That is Section C.  Spend time finding your natural fingering and making a significant effort to put the right hand thumb on the Db with the left hand's G because you can't miss a beat - literally - because it's in the middle of the bar!

Section D next and fortunately this section is just 8 bars, without modifications in any repeats, of two-notes-per-hand chords ascending almost chromatically.  Each bar has the same note durations so all you need to do is memorise through visualisation this sequence away from the piano.  I learnt this by combining all four notes together rather than separating the hands because I was curious about the chords and inversions used.  I recommend you do the same and learn it in block-chord style than separate hands since they both do the same thing at the same time.  Thank you Chopin!

Of note, however, is my natural fingering.  After closing my eyes once at the piano, I settled, naturally, on the following:  right hand: always thumb on lower note and always ring finger on higher note.  Each bar has two notes leading chromatically to the next chord in the treble clef.  I play each of those with my right hand's middle finger then ring finger, so the ring finger is very active here.  You may choose another fingering and mine may change occasionally but more often than not, this was most natural and comfortable to me.  Left hand fingering isn't as fixed since it sometimes plays octaves and sometimes plays a 5th.  Please note the final bar of this section because: it finishes with a quaver, you get a quaver rest, then you start again as you did at the very beginning of the section with the Db, F, as discussed earlier.

One last thing about the score is when playing the final repeat of Section A.  As you know, there is a nice chromatic run from the A to the Gb.  This time, you must run up a chord to a higher octave!  See the image below to try to recognise what chord it is!  It's easy to find natural fingering and sounds very pretty indeed.

To conclude this tutorial series, I will now share two infamous renditions of this piece in video form.  What can we notice about: Tempo? Touch? Expression? Structure?  Listen to each then read my final paragraphs.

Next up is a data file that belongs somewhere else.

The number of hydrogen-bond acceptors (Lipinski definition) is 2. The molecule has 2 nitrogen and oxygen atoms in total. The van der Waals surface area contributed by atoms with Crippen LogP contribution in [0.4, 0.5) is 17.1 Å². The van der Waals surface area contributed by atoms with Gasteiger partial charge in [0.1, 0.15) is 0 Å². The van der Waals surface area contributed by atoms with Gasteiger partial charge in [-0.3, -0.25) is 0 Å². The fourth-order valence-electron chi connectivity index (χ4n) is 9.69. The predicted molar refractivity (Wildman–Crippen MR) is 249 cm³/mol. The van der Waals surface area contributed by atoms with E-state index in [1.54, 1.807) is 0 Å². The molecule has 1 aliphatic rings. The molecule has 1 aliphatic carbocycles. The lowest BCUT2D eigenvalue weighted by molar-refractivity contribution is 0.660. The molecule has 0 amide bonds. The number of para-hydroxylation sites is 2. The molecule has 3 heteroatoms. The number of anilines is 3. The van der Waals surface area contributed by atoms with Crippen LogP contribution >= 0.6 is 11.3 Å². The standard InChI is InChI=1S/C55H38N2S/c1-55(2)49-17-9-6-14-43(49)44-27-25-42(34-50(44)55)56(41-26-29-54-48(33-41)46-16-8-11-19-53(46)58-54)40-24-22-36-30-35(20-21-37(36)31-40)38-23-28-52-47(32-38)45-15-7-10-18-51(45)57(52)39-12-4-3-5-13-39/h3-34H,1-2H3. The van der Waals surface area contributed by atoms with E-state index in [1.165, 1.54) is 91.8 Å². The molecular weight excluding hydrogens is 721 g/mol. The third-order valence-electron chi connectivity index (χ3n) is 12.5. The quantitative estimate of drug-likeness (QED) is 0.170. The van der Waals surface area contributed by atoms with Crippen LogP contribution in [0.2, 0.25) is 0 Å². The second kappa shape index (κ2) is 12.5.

First of all, the video durations say a lot.  Both videos are edited to include only a second or two at the beginning and end so we can compare very accurately: Lisitsa's version is 3:30 (minus silence) and Erez's version is 4:10 (minus silence).  40 seconds is quite significant considering the length of the piece.  If it were over 20 minutes, this may be unsurprising but for under 5 minutes, we can see that two professional concert pianists have interpreted the same piece in very different ways.  Lesson?  Play how you want!

As for touch, Erez prefers a weightier, slower way to play even the fast parts and is more hesitant (musically speaking) during 'emotional' parts; Lisitsa has moments of passion but is surfing a much faster wave with much more rapidity of touch.  In other words, she hangs around less and walks more gracefully.  This is not about opinion, please note, it is about technical observation.

Expressively speaking, Lisitsa was more dominating over the piano.  It's as if she learnt the piece and then said, "Right, I'm going to do this with it".  Erez was more faithful to the strictness of the score even though he played it more slowly.  It was as if he said, "I'm glad I can now play this piece. Let me show you how it is written".  Again, not opinion, just things that anybody can hear when comparing the two performances side by side.  Which you prefer is down to you!  To save you the trouble, I also listened to them together (pausing Lisitsa every few seconds!) to compare the structure and it is the same.

So, now that you have mastered the piece, picked up some theory and acquired some new techniques to apply to other repertoire, not to mention having spent some nice away from the piano moments and studied a score... how will you Play You in this piece?  Comments under the videos are most appreciated and progress reports or performances shared are most encouraged for the motivation of all.

Good luck!